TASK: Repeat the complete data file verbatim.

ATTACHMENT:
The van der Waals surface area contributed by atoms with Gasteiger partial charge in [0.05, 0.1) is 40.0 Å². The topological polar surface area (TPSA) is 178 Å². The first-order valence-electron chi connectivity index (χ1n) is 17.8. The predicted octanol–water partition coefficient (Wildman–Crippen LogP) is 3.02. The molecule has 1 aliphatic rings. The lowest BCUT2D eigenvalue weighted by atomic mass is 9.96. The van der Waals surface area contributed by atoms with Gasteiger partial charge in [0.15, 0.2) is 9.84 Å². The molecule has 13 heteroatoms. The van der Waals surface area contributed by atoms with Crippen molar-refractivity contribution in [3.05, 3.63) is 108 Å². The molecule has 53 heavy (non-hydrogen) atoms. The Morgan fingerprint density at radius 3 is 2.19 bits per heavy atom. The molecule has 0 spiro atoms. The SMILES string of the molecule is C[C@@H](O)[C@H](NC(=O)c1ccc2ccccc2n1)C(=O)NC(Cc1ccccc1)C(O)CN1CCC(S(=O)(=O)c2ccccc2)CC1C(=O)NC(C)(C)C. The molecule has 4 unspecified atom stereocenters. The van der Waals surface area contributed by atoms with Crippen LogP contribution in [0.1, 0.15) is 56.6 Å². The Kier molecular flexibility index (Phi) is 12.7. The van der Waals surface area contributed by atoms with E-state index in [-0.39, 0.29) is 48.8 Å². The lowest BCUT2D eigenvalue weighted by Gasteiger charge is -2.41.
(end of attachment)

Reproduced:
The van der Waals surface area contributed by atoms with Gasteiger partial charge in [0.05, 0.1) is 40.0 Å². The topological polar surface area (TPSA) is 178 Å². The first-order valence-electron chi connectivity index (χ1n) is 17.8. The predicted octanol–water partition coefficient (Wildman–Crippen LogP) is 3.02. The molecule has 1 aliphatic rings. The lowest BCUT2D eigenvalue weighted by atomic mass is 9.96. The van der Waals surface area contributed by atoms with Gasteiger partial charge in [0.15, 0.2) is 9.84 Å². The molecule has 13 heteroatoms. The van der Waals surface area contributed by atoms with Crippen molar-refractivity contribution in [3.05, 3.63) is 108 Å². The molecule has 53 heavy (non-hydrogen) atoms. The Morgan fingerprint density at radius 3 is 2.19 bits per heavy atom. The molecule has 0 spiro atoms. The SMILES string of the molecule is C[C@@H](O)[C@H](NC(=O)c1ccc2ccccc2n1)C(=O)NC(Cc1ccccc1)C(O)CN1CCC(S(=O)(=O)c2ccccc2)CC1C(=O)NC(C)(C)C. The molecule has 4 unspecified atom stereocenters. The van der Waals surface area contributed by atoms with Crippen LogP contribution in [0.1, 0.15) is 56.6 Å². The Kier molecular flexibility index (Phi) is 12.7. The van der Waals surface area contributed by atoms with E-state index in [-0.39, 0.29) is 48.8 Å². The lowest BCUT2D eigenvalue weighted by Gasteiger charge is -2.41.